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Opened 14 months ago

Last modified 13 months ago

#57809 new enhancement

Application password success_url should allow http when host is localhost or localhost:port

Reported by: aquarius's profile aquarius Owned by:
Milestone: Awaiting Review Priority: normal
Severity: normal Version:
Component: Application Passwords Keywords: dev-feedback has-patch needs-unit-tests
Focuses: Cc:

Description

When using wp-admin/authorize-application.php to walk a user through the application password flow, WordPress will refuse to use a success_url with an http scheme, requiring that it's https (or a custom scheme). This is good security, and browsers implement the same SSL requirement for many browser APIs for the same reason. However, browsers also have an exception for http://localhost URLs, because it makes local testing much easier. WordPress should do the same here; a local test of a web app which interacts with the WordPress API should be able to walk a user through the application passwords flow, and at the moment it can't. Similarly, a non-web app running on a desktop computer can stand up a temporary HTTP webserver on a high-numbered port to serve the success_url much more easily than it can register a custom URL scheme.

Attachments (1)

localhost-secure-context-app-passwords.patch (1.1 KB) - added by aquarius 14 months ago.
Small patch to make localhost HTTP urls acceptable as success_url and reject_url for the application password flow a la browser secure contexts

Download all attachments as: .zip

Change History (10)

#1 @aquarius
14 months ago

  • Component changed from General to Application Passwords
  • Summary changed from Application password success_url should allow http when directed to localhost to Application password success_url should allow http when host is localhost or localhost:port

#2 follow-up: @TobiasBg
14 months ago

  • Keywords close added

Thanks for the ticket! It looks like this has been considered and you can achieve this by configuring an environment type, see https://core.trac.wordpress.org/ticket/52092#comment:1 .

#3 in reply to: ↑ 2 @aquarius
14 months ago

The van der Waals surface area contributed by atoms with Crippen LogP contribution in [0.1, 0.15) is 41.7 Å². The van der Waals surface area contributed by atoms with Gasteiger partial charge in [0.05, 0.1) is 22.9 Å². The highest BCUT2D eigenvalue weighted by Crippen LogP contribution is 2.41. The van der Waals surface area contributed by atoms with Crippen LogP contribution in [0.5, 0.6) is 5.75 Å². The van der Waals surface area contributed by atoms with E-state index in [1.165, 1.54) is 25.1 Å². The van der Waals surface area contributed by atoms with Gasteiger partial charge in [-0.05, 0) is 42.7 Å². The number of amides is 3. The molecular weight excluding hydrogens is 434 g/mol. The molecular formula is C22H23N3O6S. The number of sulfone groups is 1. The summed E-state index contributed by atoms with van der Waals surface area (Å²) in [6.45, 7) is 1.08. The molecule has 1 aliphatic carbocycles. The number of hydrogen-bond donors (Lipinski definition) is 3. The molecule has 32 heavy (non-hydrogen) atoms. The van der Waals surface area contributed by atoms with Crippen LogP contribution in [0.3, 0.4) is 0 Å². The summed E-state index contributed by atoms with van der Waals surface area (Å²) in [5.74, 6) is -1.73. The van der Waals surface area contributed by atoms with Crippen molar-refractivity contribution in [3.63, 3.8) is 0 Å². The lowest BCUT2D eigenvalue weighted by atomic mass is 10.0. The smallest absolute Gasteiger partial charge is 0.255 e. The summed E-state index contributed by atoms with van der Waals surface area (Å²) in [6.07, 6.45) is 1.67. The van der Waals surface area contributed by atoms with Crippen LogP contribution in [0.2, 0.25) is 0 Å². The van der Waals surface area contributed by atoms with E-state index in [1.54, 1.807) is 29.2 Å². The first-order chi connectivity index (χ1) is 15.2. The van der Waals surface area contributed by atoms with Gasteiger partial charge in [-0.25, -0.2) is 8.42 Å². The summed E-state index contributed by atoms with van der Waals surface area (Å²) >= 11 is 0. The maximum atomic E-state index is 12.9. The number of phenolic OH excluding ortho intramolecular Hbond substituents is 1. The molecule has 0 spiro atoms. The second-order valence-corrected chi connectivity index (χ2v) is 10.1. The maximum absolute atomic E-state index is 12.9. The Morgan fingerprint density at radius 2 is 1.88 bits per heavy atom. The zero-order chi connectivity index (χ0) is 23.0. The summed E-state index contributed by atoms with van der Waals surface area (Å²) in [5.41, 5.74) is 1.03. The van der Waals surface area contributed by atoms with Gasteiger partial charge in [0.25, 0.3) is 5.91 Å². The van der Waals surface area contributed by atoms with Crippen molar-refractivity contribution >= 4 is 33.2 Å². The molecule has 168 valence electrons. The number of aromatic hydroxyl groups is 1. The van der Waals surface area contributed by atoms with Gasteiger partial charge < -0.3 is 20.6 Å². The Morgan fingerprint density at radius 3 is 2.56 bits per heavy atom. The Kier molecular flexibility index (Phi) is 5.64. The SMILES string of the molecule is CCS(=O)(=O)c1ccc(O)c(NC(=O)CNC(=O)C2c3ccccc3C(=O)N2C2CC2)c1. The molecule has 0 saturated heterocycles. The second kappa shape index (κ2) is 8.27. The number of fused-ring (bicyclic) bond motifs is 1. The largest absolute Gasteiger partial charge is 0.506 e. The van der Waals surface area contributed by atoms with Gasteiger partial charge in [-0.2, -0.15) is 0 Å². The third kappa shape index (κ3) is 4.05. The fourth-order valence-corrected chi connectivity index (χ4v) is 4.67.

Replying to TobiasBg:

Thanks for the ticket! It looks like this has been considered and you can achieve this by configuring an environment type, see https://core.trac.wordpress.org/ticket/52092#comment:1 .

Ah, no, that's a different issue. That allows a locally running WordPress to create application application passwords in the admin by setting environment type to local, and works great. What I'm talking about is something different: a locally running _consumer_ of the API, something that isn't WordPress itself. I build an app -- a desktop app, or a web app currently in testing before deployment -- which wants an application password so it can consume your WordPress data from https://wordpress.example.com/wp-json. My web app is running on, say, localhost:3000 while I'm building and testing it. So to get an application password for the WordPress API, it will direct the user to https://wordpress.example.com/wp-admin/authorize-application.php?success_url=http://localhost:3000/got-password. This will fail, because authorize-application.php won't allow a success_url to be http. This makes testing the application difficult, and this is why browser APIs that require a secure context (https URLs) have an exception for http://localhost(:port). (https://developer.mozilla.org/en-US/docs/Web/Security/Secure_Contexts explains.)

#4 @TobiasBg
14 months ago

  • Keywords dev-feedback added; close removed

Ah, my bad. Thanks for the clarification!

@aquarius
14 months ago

Small patch to make localhost HTTP urls acceptable as success_url and reject_url for the application password flow a la browser secure contexts

#5 @aquarius
14 months ago

I have attached a small patch which does this; if it's better to do a GitHub PR then I can do that instead, of course.

#6 @costdev
14 months ago

  • Keywords has-patch needs-unit-tests added

#7 follow-up: @cadic
13 months ago

#8 in reply to: ↑ 7 @aquarius
13 months ago

Replying to cadic:

Looks like a duplicate of https://core.trac.wordpress.org/ticket/52617

Not quite, I think. That's about allowing all URLs when environment type is local. What I propose here is that WordPress works a little more like browser secure contexts: that an https URL is required as success_url but that http://localhost:(port) counts as an https URL, which makes testing plugins and authorized apps easier.

#9 @peterwilsoncc
13 months ago

@aquarius Thanks for the patch and linking the the MDN docs on secure contexts.

Either patches or GitHub PRs are equally easy. Most committers use GitHub these days as the tests run on them, if that influences your preference.

I'll chat to some members of the WP Security team about treating http://localhost, etc as a secure context in all environments rather than just development environments.

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